The AMI Stadium in Christchurch also has a new stand and the capacity has been increased to around 43,000. Another major development in Christchurch is a walkway from the centre of the city all the way to the stadium. This was trialled during the Bledisloe Cup match between the All Blacks and Australia in August.

The city of Dunedin is getting the only brand new stadium – The Forsyth Barr Stadium at University Plaza. Carisbrook, an arena that has been the graveyard of many a visiting team in the past, is being set aside and the city will become home to the country’s first fully-roofed stadium.

The new stadia will be vital as approximately 85,000 fans are expected for the tournament, with Anderson predicting huge numbers travelling from the UK.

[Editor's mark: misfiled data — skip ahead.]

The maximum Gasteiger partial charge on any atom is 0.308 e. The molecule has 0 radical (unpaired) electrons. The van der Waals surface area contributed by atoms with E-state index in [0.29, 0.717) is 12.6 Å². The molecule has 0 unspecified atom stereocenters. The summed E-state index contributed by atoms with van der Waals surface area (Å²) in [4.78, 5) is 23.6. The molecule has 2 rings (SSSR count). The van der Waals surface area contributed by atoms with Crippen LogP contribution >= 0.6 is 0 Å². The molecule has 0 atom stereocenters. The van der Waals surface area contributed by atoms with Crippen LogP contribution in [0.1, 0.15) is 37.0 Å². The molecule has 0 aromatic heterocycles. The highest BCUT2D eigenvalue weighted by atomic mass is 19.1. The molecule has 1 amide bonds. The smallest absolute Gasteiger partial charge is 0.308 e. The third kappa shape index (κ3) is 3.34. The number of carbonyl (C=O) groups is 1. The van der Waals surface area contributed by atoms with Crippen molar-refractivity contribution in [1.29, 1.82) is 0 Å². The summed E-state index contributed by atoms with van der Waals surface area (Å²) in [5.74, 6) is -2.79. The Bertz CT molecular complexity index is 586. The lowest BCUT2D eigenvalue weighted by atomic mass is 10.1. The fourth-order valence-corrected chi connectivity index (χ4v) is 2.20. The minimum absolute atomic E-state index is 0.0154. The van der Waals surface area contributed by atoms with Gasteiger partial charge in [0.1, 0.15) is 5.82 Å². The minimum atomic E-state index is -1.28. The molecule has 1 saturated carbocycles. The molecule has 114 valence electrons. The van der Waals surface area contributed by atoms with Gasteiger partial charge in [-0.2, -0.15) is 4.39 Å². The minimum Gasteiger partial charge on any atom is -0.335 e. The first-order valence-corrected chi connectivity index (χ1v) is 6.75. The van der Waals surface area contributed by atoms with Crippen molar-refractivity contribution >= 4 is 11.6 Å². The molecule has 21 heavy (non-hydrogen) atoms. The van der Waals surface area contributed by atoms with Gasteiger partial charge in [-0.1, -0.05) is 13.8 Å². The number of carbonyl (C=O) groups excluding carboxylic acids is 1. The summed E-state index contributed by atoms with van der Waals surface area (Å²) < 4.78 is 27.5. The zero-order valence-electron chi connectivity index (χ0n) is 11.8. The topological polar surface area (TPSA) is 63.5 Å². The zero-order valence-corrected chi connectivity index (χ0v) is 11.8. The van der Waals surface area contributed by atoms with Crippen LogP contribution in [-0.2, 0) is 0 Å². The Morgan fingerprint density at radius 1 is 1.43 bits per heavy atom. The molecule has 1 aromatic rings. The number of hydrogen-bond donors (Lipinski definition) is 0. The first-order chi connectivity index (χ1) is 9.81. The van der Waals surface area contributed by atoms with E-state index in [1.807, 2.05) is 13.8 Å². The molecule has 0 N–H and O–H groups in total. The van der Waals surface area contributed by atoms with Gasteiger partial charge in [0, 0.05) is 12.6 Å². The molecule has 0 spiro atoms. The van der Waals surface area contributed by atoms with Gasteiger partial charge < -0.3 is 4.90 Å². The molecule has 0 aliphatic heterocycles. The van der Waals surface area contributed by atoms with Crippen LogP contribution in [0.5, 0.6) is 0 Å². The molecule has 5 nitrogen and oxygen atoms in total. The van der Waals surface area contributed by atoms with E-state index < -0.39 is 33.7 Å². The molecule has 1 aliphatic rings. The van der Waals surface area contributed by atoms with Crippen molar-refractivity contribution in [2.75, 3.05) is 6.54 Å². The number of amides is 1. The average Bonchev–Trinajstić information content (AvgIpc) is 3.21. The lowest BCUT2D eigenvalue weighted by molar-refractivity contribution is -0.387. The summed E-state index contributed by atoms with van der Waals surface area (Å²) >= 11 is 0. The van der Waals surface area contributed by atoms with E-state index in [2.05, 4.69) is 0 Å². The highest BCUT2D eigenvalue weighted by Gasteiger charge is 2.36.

“New Zealand will see 85,000 visitors come from across all markets,” he added. “We are expecting 32,000-33,000 from across Europe, with the vast majority from the UK.

“This will provide a huge injection for the visitor industry and we will get coverage and publicity that we have not seen on a global scale since the Lords of the Rings films and the last British and Irish Lions rugby tour [in 2005].”

New Zealand’s hosting of the 2005 Lions tour has provided the country with vital experience in arranging match schedules and the movement of fans across the north and south islands.

One major trend to emerge from the Lions tour in 2005 has been the use of cruise ships as an accommodation option.